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Agriculture to be given boost in Budget

Agriculture to be given boost in Budget

By Sushma Ramachandran

New Delhi, Jan 14 (UNI) In the run-up to 2018-19 Budget, the main theme of discussions by economists, officials and political leaders alike seems to be on one critical area of the economy, and that is agriculture and the need to improve rural incomes.

The focus on agricultural and rural growth has been given an impetus by recent state elections where farmers’ distress had caused voter swings away from entrenched political parties. For instance, the BJP found less support in rural areas where farmers facing a crisis looked towards other parties like the Congress. In addition, the past year has seen a series of farmers’ protests being organised in many parts of the country, in response to low food prices that have led to continuing farmers’ suicides.

It has to be recognised that agriculture which accounts for 17 per cent of GDP also employs nearly 50 per cent of its workforce. This is an area where unremunerative prices and high inputs costs coupled with lack of comprehensive crop insurance has not only led to farmers’ suicide but also massive urban migration. No wonder then that recent discussions by Prime Minister Narendra Modi with over 40 economists has put the spotlight on rural areas and the need to revitalize the agricultural sector.

One of the suggestions is that instead of trying to improve productivity levels of farm products, efforts should be made to raise rural incomes which have not risen as much as expected. Finance Minister Arun Jaitley, in the budget to be presented on Febeuary 1, is expected to take several of these suggestions on board while formulating the forthcoming budget.

It is thus expected that there will be a significant rise in outlay for the Mahatma Gandhi National Rural Employment Guarantee Scheme (MGNREGS) which ensures that employment is available throughout the year in rural areas. Secondly there may be a rise in spending under the Pradhan Mantri Gram Sadak Yojana to accelerate road construction. Rural electrification programmes and the Ujjwala LPG Scheme are also bound to be expanded to give better infrastructure facilities to farmers.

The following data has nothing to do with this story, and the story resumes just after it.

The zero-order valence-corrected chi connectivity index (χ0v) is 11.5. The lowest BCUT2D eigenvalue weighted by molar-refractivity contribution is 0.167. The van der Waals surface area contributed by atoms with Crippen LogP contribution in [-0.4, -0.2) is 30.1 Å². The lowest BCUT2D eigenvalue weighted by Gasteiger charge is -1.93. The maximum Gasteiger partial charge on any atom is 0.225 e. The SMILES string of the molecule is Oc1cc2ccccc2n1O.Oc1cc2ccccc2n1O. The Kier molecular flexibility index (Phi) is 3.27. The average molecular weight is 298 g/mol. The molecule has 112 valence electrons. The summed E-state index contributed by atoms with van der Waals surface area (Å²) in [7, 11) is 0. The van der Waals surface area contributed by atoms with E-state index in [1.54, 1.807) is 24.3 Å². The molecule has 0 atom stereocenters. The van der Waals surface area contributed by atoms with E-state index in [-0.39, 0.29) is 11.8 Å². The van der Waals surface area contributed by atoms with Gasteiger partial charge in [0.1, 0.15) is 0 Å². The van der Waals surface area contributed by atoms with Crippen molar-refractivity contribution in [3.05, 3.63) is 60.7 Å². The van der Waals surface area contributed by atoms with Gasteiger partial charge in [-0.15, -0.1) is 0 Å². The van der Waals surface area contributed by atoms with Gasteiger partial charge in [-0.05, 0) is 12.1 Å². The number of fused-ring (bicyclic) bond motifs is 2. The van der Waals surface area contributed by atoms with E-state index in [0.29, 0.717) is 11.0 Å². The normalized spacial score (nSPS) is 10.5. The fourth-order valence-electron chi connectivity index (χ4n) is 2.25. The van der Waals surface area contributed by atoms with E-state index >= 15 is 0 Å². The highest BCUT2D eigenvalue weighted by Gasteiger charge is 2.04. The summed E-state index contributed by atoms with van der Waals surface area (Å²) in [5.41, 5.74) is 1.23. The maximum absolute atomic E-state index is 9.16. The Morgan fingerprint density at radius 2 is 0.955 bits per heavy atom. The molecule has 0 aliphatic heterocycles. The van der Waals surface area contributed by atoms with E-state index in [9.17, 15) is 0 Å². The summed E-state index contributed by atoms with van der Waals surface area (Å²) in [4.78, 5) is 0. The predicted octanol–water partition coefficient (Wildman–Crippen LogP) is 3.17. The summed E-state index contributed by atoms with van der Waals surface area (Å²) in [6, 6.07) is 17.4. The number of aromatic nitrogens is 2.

Agricultural credit was increased to Rs 10-lakh-crore in the current fiscal but it is bound to stepped up substantially next year. What is of greater importance is the need to ensure that farmers do not face extreme distress due to crop failure and inability to repay loans. Flexibility in loans repayments needs to be institutionalised in the banking system.

In addition, crop insurance will have to become more comprehensive and easily available. The Fasal Bima Yojana which was to cover 40 per cent of cropped area this year is to be raised to 50 per cent in 2018-19 but the coverage may now have to be expanded even more rapidly.

With many food processing units in the pipeline, Mr Jaitley is expected to give incentives to promote allied activities in farming such as dairy or shrimp and fish farming as well as horticulture production. This will reduce dependence on traditional crops. The agriculture ministry is already giving greater emphasis to post harvest value addition.The Rashtriya Krishi Vikas Yojana allocates 40 per cent of its funds for creating such infrastructure.

Irrigation especially micro-irrigation is also expected to be given a bigger focus as this is one of the key agricultural inputs. Outlays are thus expected to be enhanced in this area as well as for agricultural sector as a whole. The outlay for agriculture in 2016-17 was Rs 1,87,223-crore.

The NDA Government has already declared its aim to double farmers incomes by 2022. This is a tall order but it is essential to push the economy onto a high growth path.

In the current fiscal overall growth is expected to be at a four year low of 6.5 per cent. Agricultural growth has also been uneven for the past few years ranging from 1.5 to 4.9 per cent. This is not enough to raise rural incomes. To boost rural growth, the NDA Government is expected to take the opportunity provided by the budget to provide enough support and incentives to the agricultural sector to end farmers’ distress and finally bring stability to this crucial sector of the economy.


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